updated 6/26/2008 4:00:13 PM ET 2008-06-26T20:00:13

Fears of bird flu are receding and sales of the anti-flu drug Tamiflu have slumped. Now its maker is offering a deal to U.S. employers: Pay an annual fee and reserve enough to protect every worker if a new super-flu strikes.

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The plan announced Thursday comes as the federal government also begins a new effort to encourage many businesses to stockpile anti-flu drugs in case of a pandemic. Those private stockpiles would supplement a national stockpile that contains enough doses to treat only a fraction of the population.

But stockpiling is a big upfront investment for a threat that may never arrive — and requires replacing supplies whenever drug doses expire. Roche Holding AG says its new plan would remove some of those barriers for companies otherwise interested in Tamiflu.

The U.S. government, in an unusual move, congratulated Roche on the program and helped to publicize it.

"We applaud them," said Tevi Troy, deputy secretary of the Department of Health and Human Services, which directs the nation's pandemic flu preparations. "Preparedness is a shared responsibility that extends across all levels of government and all levels of society."

Pandemics can strike when the easy-to-mutate flu virus shifts to a strain that people have never experienced. There is concern that the Asian bird flu known as H5N1 might trigger one if it acquires the ability to spread easily from person to person.

It would take months to custom-brew a vaccine against a new super-flu. So the government has stockpiled enough antiviral drugs, mostly Tamiflu, to treat 50 million people, and is urging states to purchase enough for 31 million more.

The antiviral drugs can also be used to prevent infection before a vaccine arrives. Until recently, federal health officials didn't recommend employer stockpiling for fear that there wasn't enough Tamiflu being produced to satisfy global demand during regular flu seasons, and build up the pandemic stockpiles of the U.S. and other governments.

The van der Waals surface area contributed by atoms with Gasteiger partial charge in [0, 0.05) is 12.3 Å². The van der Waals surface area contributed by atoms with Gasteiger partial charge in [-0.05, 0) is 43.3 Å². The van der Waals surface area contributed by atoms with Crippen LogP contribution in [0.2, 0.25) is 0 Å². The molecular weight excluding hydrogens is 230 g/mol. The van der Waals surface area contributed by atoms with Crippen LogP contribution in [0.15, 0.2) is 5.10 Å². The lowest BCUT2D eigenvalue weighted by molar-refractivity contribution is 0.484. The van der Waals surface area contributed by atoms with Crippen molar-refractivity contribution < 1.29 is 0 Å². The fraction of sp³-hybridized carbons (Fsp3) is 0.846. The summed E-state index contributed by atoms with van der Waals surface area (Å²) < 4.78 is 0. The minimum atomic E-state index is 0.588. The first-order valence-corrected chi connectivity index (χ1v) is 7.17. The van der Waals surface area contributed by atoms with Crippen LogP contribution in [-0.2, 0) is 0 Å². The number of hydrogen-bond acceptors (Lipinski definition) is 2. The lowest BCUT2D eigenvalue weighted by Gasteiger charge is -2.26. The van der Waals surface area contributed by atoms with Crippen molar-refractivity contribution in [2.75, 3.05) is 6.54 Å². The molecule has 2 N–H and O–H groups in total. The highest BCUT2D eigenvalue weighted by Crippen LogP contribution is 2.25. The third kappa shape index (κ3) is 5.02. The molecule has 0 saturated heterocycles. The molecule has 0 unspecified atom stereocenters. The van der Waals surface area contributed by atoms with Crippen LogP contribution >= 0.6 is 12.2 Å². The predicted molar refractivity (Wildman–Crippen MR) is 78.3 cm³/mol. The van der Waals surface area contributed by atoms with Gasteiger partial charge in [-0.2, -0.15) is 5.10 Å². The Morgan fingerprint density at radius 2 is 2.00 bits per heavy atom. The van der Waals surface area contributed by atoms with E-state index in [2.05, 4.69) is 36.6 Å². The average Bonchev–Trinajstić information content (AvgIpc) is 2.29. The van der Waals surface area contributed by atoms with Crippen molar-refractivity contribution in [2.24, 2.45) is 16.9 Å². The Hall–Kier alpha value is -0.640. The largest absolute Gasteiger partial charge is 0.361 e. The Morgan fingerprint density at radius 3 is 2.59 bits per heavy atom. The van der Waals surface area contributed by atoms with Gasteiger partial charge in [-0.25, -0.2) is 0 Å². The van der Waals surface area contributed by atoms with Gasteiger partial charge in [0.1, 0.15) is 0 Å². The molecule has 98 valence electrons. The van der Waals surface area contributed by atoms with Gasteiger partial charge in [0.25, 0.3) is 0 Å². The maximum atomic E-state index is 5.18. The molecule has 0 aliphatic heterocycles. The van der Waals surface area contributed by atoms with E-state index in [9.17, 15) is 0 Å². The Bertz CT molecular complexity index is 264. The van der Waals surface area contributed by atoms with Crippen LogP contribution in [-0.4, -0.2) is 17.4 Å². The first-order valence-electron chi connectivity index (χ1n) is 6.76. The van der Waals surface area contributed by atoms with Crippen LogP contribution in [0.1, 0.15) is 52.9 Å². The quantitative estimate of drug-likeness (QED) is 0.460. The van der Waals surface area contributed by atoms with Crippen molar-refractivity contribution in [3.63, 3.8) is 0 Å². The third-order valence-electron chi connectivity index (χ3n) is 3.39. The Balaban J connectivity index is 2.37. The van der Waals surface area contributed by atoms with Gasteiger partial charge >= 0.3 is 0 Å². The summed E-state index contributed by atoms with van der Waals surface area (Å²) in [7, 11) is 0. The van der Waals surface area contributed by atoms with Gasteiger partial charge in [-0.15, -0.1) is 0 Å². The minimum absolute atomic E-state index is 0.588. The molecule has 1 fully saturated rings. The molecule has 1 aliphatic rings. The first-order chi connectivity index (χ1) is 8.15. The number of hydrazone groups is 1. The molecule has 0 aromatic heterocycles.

But Roche increased global production 15-fold — and U.S. guidelines proposed earlier this month not only say that employer stockpiling is feasible, but encourage businesses to set aside enough antiviral drugs to help their workers ward off infection and stay on the job.

"Businesses that provide goods or services essential to community health, safety, or well-being have an obligation to plan and prepare for continued operations in the event of a pandemic," say the guidelines.

Roche already has sold varying amounts of Tamiflu to more than 300 U.S. businesses, said George Abercrombie, chief executive of Hoffman-La Roche Inc., the company's U.S. arm.

Under the new program, others companies could reserve Tamiflu instead of buying and storing it themselves. They would pay a yearly fee of $6 for every 10 capsules to be set aside in Roche storage and delivered within 48 hours of demand.

Upon delivery, companies would pay the going wholesale price. If a pandemic had begun, the price conceivably could spike. But Abercrombie rejected that as "a bit of a cynical view," adding, "that is not the way our company operates."

Why 10 capsules? That's the dose to treat a single ill person. To prevent infection requires a capsule a day as long as someone is potentially exposed to the virus.

In estimating how much to reserve, participating companies would have to decide how many employees they wish to cover, for either treatment or prevention — and if they'll also provide Tamiflu to workers' families. Roche has said the program requires a minimum order of 2,500 10-capsule packs, but Abercrombie said he was willing to work with smaller companies.

In January, Roche announced that sales of Tamiflu had dropped 19 percent to $1.92 billion, as government stockpiling in wake of bird-flu fears eased. Abercrombie said Thursday that production has been scaled back because of abundant supply — governments around the world had ordered 215 million courses of therapy out of 400 million available — but could ramp up again if necessary.

Copyright 2008 The Associated Press. All rights reserved. This material may not be published, broadcast, rewritten or redistributed.


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